Ask the Doctors: Countering painful ear pressure when flying

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Q: Are some people just not meant to fly? I get severe ear pain when my plane is descending. I've tried chewing gum and repeated swallowing, and I never fly with a sinus condition. Unfortunately, I have clogged-up ears for several weeks afterward. Any suggestions?

A: First, let's look at the cause of ear pain when we fly. Initially, we experience a decrease in outside pressure as we ascend into the sky. This decrease causes less external pressure upon the eardrums. Thus, the air behind the eardrums (in the middle ear) pushes them outward.

Airplane cabins are pressurized to minimize this decrease in pressure, and the body does its part as well. For starters, the middle ear equilibrates some of the pressure difference within it by removing the air through the Eustachian tubes, where it is released into the back of the nose and expelled into the environment. Part of that excess air in the middle ear is absorbed by its mucous membranes.

But, as we descend, the external pressure on our ears begins to increase again to that of the landing altitude. This pressure pushes the eardrums inward. Again, the Eustachian tubes are important because they allow the external air to enter through the back of the nose and balance the pressure between both sides of the eardrums.

If a person has significant nasal congestion, the Eustachian tubes can be blocked, meaning the middle ear can't equilibrate on descent. Thus, the outside pressure pushes in on the eardrums, stretching them inward. As you know, this causes significant pain and, in some people, a swelling of the middle ear and a rupture of the eardrum. Infants and toddlers, whose Eustachian tubes are more susceptible to closure, will let you know how these changes in pressure affect them.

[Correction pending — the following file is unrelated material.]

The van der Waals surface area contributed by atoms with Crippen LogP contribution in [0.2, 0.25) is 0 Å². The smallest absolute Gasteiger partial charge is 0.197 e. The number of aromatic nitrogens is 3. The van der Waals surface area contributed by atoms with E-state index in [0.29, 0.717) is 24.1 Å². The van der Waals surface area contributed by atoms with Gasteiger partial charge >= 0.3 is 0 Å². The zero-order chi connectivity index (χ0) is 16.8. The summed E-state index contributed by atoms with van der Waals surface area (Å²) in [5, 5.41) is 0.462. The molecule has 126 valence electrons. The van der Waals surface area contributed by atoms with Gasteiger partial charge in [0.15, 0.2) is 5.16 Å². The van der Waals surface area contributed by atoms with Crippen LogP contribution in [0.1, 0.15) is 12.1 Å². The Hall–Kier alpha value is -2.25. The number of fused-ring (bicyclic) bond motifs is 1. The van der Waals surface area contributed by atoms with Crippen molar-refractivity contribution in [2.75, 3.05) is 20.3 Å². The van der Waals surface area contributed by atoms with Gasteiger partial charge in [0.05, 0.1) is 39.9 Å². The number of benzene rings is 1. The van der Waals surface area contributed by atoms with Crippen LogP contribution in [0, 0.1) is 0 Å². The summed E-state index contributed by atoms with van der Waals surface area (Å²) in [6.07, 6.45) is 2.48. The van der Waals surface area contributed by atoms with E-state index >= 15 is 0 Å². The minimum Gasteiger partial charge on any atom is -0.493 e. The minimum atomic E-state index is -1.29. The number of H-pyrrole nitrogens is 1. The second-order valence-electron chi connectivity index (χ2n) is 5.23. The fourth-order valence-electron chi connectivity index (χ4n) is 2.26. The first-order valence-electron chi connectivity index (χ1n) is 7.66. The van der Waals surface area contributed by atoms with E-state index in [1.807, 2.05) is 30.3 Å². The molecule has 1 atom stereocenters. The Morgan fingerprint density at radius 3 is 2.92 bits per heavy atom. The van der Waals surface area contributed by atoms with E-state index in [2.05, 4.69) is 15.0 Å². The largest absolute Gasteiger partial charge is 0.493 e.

Chewing gum and swallowing can help some people by opening up the Eustachian tubes; so too can closing off the nose with the fingers and exhaling forcefully to help bring air into the middle ear. You can even purchase devices that help place air into the nose while swallowing, so as to open the Eustachian tubes.

This advice doesn't pertain to you, of course. It's possible you have chronic nasal congestion caused by allergies or environmental irritants. If that's the case, you have several straightforward options.

Nasal steroids, for starters, can decrease the nasal swelling and increase the ability of the Eustachian tubes to stay open. Because it may take five to six days before you notice an improvement in swelling, I would recommend that you take one of these drugs for three weeks prior to flying. The allergy and asthma drug Montelukast -- taken for a week before flying -- also may help reduce nasal congestion from allergies, benefitting the Eustachian tubes. Then there are over-the-counter nasal decongestants like Afrin, which also can be used to decrease nasal swelling and keep the Eustachian tubes open. There are no good studies on their use for this purpose, but I often recommend using them two hours prior to landing. You can also try -- and this is my recommendation -- a combination of all three.

Before you do, however, my suggestion is for you to ask your doctor why your Eustachian tubes become blocked with air travel. He or she can best guide your next steps. It's unlikely that you simply "weren't meant to fly."

Robert Ashley, M.D., is an internist and assistant professor of medicine at the University of California, Los Angeles. Send your questions to askthedoctors@mednet.ucla.edu, or write: Ask the Doctors, c/o Media Relations, UCLA Health, 924 Westwood Blvd., Suite 350, Los Angeles, CA, 90095. Owing to the volume of mail, personal replies cannot be provided.

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